For MLB, though, Xu's growth, improvement and success represents the success of their Chinese development centers. China had a rich baseball history in the first half of the 20th century, with Chinese teams traveling overseas to play, and American All-Star teams, including the likes of Babe Ruth and Lou Gehrig, traveling to China for exhibition games. But during China's cultural revolution, Mao Zedong banned baseball from 1966 through '76 as a symbol of Western indulgence. Following Mao's death, baseball was slow to regain its footing in China, despite the fact baseball, of all the sports, seems suited to Chinese culture.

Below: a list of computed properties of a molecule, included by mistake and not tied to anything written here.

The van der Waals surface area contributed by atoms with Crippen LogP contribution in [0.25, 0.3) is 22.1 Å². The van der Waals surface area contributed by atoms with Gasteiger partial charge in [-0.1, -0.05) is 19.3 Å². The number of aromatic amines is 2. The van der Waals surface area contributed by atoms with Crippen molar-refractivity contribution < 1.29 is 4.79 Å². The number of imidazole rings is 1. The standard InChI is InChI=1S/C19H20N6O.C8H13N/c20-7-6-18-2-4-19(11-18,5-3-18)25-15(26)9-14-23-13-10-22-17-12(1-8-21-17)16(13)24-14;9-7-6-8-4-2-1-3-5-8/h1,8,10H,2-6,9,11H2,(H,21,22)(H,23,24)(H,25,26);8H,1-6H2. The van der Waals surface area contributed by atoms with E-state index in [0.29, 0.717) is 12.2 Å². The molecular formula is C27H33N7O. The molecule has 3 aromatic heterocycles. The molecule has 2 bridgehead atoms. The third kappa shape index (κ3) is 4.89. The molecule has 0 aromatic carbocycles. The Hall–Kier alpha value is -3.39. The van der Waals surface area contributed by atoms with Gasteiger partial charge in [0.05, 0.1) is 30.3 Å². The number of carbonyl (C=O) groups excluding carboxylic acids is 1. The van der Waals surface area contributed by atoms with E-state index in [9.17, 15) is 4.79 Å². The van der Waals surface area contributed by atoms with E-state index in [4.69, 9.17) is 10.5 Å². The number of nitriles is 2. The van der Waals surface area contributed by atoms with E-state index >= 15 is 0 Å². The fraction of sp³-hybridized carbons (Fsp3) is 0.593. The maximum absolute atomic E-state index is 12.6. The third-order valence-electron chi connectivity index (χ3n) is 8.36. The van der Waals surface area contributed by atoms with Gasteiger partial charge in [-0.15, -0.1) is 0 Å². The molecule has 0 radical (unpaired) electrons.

"All the ethereal things about baseball -- no clock, the sacrifice, the journey around the bases that starts and finishes at home -- it all resonates in Chinese culture," said MLB vice president Jim Small, who oversees all of Asia. "I'm convinced that if baseball was around during Confucius' time, he would have been a huge fan."
In 2000, MLB's international ownership committee decided it needed a strategy for developing Chinese players, and in 2009, the first MLB DC was opened at the Dong Bei Tang School in Wuxi, with 16 local players. In 2010, the DC's first full year of existence, the team played approximately 130 games, which set the standard for years to come and is 100 games more than those played by the highest level professional teams in China. Now, MLB has three DCs in China, with the other two in Changzhou and Nanjing.
All are attached to academically strong high schools, with the goal of producing student athletes.